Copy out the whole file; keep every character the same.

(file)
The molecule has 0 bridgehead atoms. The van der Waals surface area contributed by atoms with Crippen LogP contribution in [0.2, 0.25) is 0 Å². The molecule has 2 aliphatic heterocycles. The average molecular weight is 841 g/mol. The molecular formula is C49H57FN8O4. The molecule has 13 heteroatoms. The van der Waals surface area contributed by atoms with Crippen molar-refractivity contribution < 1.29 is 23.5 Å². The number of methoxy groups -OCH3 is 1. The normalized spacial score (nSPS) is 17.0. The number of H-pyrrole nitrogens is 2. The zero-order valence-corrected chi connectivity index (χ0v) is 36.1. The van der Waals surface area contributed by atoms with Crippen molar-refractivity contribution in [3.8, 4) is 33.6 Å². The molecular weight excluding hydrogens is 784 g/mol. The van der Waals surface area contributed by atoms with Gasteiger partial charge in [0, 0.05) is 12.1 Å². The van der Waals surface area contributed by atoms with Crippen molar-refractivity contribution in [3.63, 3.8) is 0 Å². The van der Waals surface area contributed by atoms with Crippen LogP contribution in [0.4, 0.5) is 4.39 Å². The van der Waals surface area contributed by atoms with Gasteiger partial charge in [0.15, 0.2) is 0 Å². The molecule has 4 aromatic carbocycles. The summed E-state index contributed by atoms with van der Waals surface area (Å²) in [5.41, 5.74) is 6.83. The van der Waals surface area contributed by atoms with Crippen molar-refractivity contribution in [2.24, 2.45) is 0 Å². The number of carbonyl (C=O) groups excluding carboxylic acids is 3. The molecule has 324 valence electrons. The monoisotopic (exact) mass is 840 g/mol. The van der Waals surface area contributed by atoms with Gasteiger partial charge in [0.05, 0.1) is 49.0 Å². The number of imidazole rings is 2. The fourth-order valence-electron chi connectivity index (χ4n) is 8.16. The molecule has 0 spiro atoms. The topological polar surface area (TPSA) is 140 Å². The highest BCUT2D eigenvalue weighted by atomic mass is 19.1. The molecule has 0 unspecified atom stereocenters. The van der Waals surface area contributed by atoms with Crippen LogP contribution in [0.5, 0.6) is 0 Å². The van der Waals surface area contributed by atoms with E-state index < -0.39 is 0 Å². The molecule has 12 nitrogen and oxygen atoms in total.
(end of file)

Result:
The molecule has 0 bridgehead atoms. The van der Waals surface area contributed by atoms with Crippen LogP contribution in [0.2, 0.25) is 0 Å². The molecule has 2 aliphatic heterocycles. The average molecular weight is 841 g/mol. The molecular formula is C49H57FN8O4. The molecule has 13 heteroatoms. The van der Waals surface area contributed by atoms with Crippen molar-refractivity contribution < 1.29 is 23.5 Å². The number of methoxy groups -OCH3 is 1. The normalized spacial score (nSPS) is 17.0. The number of H-pyrrole nitrogens is 2. The zero-order valence-corrected chi connectivity index (χ0v) is 36.1. The van der Waals surface area contributed by atoms with Crippen molar-refractivity contribution in [3.8, 4) is 33.6 Å². The molecular weight excluding hydrogens is 784 g/mol. The van der Waals surface area contributed by atoms with Gasteiger partial charge in [0, 0.05) is 12.1 Å². The van der Waals surface area contributed by atoms with Crippen molar-refractivity contribution in [3.63, 3.8) is 0 Å². The van der Waals surface area contributed by atoms with Crippen LogP contribution in [0.4, 0.5) is 4.39 Å². The van der Waals surface area contributed by atoms with Gasteiger partial charge in [0.15, 0.2) is 0 Å². The molecule has 4 aromatic carbocycles. The summed E-state index contributed by atoms with van der Waals surface area (Å²) in [5.41, 5.74) is 6.83. The van der Waals surface area contributed by atoms with Crippen molar-refractivity contribution in [2.24, 2.45) is 0 Å². The number of carbonyl (C=O) groups excluding carboxylic acids is 3. The molecule has 324 valence electrons. The monoisotopic (exact) mass is 840 g/mol. The van der Waals surface area contributed by atoms with Gasteiger partial charge in [0.05, 0.1) is 49.0 Å². The number of imidazole rings is 2. The fourth-order valence-electron chi connectivity index (χ4n) is 8.16. The molecule has 0 spiro atoms. The topological polar surface area (TPSA) is 140 Å². The highest BCUT2D eigenvalue weighted by atomic mass is 19.1. The molecule has 0 unspecified atom stereocenters. The van der Waals surface area contributed by atoms with Crippen LogP contribution in [0.5, 0.6) is 0 Å². The van der Waals surface area contributed by atoms with E-state index < -0.39 is 0 Å². The molecule has 12 nitrogen and oxygen atoms in total.